Android, as the world's most popular mobile operating system, gets more than its fair share of malware. AV-Test has ranked the most popular Android security programs. The company found that while most of them work perfectly -- 16 of the 25 programs tested -- a handful fall well below acceptable safety and usability parameters.
Ikarus Mobile Security 1.7, specifically, scored only four out of six points in protection and three out of six in usability. Needless to say, it's not making our list of the best Android antivirus apps.
For reference, the protection score means that the program detected 97.9 percent of known Android malware, and only 95.6 percent of new Android malware. These numbers may sound high, but the industry averages are 99.6 and 99.5 percent, respectively, meaning that an awful lot could slip through in those last few percentages.
The company evaluated the Android software on two counts: Protection and Usability. The former was a quantitative measurement of how well the program could detect both new and tried-and-true Android malware.
The latter was a more qualitative assessment of how user-friendly a program was: an important metric, considering that both the tech-savvy and tech-illiterate alike own Android smartphones.
Quick Heal Total Security 2.01 and NSHC Droid-X 3.0 likewise received substandard scores for protection, while AVG AntiVirus Free 4.4 failed to impress with its user interface.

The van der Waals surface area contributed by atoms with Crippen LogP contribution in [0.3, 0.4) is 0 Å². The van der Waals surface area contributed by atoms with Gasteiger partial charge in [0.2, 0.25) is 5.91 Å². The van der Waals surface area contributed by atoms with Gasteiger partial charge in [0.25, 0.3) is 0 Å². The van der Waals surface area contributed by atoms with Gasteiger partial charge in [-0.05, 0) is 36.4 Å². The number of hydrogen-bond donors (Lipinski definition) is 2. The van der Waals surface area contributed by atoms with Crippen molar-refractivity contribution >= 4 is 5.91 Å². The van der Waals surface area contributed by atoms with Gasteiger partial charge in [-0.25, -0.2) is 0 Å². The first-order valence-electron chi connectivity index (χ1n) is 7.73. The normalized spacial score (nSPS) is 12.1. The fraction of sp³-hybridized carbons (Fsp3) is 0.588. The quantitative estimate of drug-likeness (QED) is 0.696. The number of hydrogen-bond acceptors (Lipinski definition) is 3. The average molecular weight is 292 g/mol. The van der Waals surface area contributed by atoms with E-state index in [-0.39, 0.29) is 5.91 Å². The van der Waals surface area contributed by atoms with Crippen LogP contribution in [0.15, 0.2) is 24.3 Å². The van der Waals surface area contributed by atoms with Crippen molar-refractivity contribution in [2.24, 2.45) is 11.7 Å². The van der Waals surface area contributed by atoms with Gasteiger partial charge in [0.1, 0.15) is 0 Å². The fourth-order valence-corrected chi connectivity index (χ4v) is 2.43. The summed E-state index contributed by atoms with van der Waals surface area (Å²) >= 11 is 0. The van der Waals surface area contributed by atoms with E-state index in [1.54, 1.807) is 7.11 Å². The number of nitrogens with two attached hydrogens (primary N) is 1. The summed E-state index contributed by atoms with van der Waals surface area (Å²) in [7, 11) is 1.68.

For those Android owners running one of the top 16 apps: AhnLab V3 Mobile Security 3.0, Antiy AVL 2.3, Avast Mobile Security 4.0, Avira Free Android Security 4.2, Baidu Mobile Security 5.8, Bitdefender Mobile Security 2.46, BullGuard Mobile Security 14.0, Cheetah Mobile Clean Master 5.10, Cheetah Mobile CM Security 2.7, ESET Mobile Security & Antivirus 3.0, G Data Internet Security 25.9, Kaspersky Lab Internet Security 11.9, Norton Mobile Security 3.11, PSafe Total 2.5, Qihoo 360 AntiVirus 2.1, Sophos Mobile Security 5.0 and Trend Micro Mobile Security 7.0, you can rest easy. Those all scored six out of a possible six points in both protection and usability.
Four other programs all scored decently well in both categories, but fell short of the category leaders: Alibaba Mobile Security 2.8, McAfee Mobile Security 4.5, Tencent Mobile Security Manager 5.7 and Webroot SecureAnywhere Mobile 3.7.
AV-Test, a Madeburg, Germany-based security firm, has made its name by evaluating protection programs for computers and mobile devices on a regular basis and ranking the results.
The last time it tested Android products was back in July, and September's rankings, while not drastically different, help illustrate which programs are consistently good and which consistently fall short.
The bottom line is that the vast majority of the products tested will protect you from almost all known and new Android malware. Even the programs that did not score well still keep your system much safer than nothing at all.
Barring a security suite, the best way to keep an Android device safe is to disallow installation of apps from third-party sources (you can do this in the Settings menu) and be judicious about following suspicious links.